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Article
November 1966

Partial Laryngectomy for Irradiation Failure

Author Affiliations

PHILADELPHIA
From the Department of Laryngology and Broncho-Esophagology (Chevalier Jackson Clinic) and the Department of Pathology, Temple University Medical Center, Philadelphia.

Arch Otolaryngol. 1966;84(5):558-562. doi:10.1001/archotol.1966.00760030560018
Abstract

THE EXPERIENCE of the past three decades has demonstrated that irradiation can be a highly effective method of treatment for superficial or early cordal carcinoma, and similar success has been achieved in the treatment of small or superficial lesions of the epiglottis. Such therapy appears to be at its best in the treatment of carcinoma in situ and other superficially invasive carcinomas, some of which have their origin in leukoplakia.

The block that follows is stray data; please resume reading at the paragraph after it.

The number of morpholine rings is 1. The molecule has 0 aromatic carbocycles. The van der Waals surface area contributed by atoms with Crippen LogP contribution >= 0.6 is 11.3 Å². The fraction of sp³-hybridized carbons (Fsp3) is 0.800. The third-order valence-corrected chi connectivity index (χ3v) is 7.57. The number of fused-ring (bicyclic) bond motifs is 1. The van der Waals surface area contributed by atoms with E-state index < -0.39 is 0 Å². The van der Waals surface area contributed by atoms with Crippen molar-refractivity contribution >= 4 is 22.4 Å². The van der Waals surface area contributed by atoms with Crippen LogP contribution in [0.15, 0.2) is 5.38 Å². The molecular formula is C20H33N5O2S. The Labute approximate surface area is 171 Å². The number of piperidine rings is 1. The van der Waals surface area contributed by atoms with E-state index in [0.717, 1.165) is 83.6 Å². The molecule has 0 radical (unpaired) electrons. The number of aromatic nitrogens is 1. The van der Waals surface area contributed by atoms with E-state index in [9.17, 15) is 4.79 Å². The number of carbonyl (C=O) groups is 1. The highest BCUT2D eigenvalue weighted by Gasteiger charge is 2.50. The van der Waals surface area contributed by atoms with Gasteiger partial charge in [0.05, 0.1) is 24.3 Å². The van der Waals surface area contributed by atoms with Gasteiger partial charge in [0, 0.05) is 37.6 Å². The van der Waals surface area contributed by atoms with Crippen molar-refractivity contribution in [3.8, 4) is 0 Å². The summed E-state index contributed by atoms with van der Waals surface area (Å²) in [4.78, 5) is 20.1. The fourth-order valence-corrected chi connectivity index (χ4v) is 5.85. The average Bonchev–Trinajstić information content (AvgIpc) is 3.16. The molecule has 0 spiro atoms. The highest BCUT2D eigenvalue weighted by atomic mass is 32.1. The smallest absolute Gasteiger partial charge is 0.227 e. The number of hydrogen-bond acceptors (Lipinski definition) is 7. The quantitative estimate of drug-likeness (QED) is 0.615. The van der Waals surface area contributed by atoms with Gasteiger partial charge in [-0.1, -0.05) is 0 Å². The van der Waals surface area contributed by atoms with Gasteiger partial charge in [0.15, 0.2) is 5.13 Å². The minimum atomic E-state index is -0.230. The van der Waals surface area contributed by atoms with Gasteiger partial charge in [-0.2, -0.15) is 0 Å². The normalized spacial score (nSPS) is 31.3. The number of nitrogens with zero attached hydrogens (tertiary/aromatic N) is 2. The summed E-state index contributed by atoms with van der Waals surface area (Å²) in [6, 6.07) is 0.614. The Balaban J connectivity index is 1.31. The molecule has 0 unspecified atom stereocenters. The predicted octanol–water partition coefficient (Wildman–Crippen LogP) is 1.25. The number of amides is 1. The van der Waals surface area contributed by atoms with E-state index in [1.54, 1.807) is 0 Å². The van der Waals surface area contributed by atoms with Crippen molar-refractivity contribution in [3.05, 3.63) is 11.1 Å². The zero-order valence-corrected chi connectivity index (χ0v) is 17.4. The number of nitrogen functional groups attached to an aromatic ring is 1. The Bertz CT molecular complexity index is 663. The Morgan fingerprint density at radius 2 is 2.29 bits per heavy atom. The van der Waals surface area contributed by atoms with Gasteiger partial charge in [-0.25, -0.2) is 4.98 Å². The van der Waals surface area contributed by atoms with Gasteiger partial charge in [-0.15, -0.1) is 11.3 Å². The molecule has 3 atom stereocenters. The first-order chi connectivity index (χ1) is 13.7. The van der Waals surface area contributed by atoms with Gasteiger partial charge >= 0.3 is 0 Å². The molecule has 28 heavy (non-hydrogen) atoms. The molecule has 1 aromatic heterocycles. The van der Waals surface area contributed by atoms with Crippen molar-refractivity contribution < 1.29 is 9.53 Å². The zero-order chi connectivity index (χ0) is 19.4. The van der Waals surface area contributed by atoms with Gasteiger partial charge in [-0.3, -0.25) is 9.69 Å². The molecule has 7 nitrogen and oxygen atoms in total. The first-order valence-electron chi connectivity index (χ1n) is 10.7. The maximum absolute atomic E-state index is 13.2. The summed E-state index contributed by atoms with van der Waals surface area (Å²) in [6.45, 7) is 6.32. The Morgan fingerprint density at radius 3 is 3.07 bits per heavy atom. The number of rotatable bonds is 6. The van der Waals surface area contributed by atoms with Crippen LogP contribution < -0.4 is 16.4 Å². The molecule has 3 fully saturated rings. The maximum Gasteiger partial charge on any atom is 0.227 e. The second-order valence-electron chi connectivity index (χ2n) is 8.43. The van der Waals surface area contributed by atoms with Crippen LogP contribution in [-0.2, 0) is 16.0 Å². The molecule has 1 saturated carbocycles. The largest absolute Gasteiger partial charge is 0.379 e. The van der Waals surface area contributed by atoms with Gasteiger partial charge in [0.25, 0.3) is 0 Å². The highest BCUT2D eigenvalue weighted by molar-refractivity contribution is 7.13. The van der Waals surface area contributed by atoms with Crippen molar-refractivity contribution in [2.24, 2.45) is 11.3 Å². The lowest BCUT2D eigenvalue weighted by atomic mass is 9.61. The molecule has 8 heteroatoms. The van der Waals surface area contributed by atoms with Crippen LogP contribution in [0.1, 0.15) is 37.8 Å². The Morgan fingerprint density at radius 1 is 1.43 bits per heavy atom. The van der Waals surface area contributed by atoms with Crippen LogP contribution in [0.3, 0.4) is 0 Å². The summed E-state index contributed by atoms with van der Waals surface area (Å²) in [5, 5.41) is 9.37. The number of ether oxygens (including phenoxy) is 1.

In the event of failure, following irradiation therapy for such lesions, laryngectomy has usually been required. Proving the presence of recurrent or residual disease has at times been a problem, particularly in cases where persisting edema and generalized mucosal thickening have been evident following the initial treatment. Furthermore, the gross extent of a recurrent lesion (which may, of course, represent residual or persisting disease rather than recurrence in the strict sense of the word) has been difficult to evaluate, and

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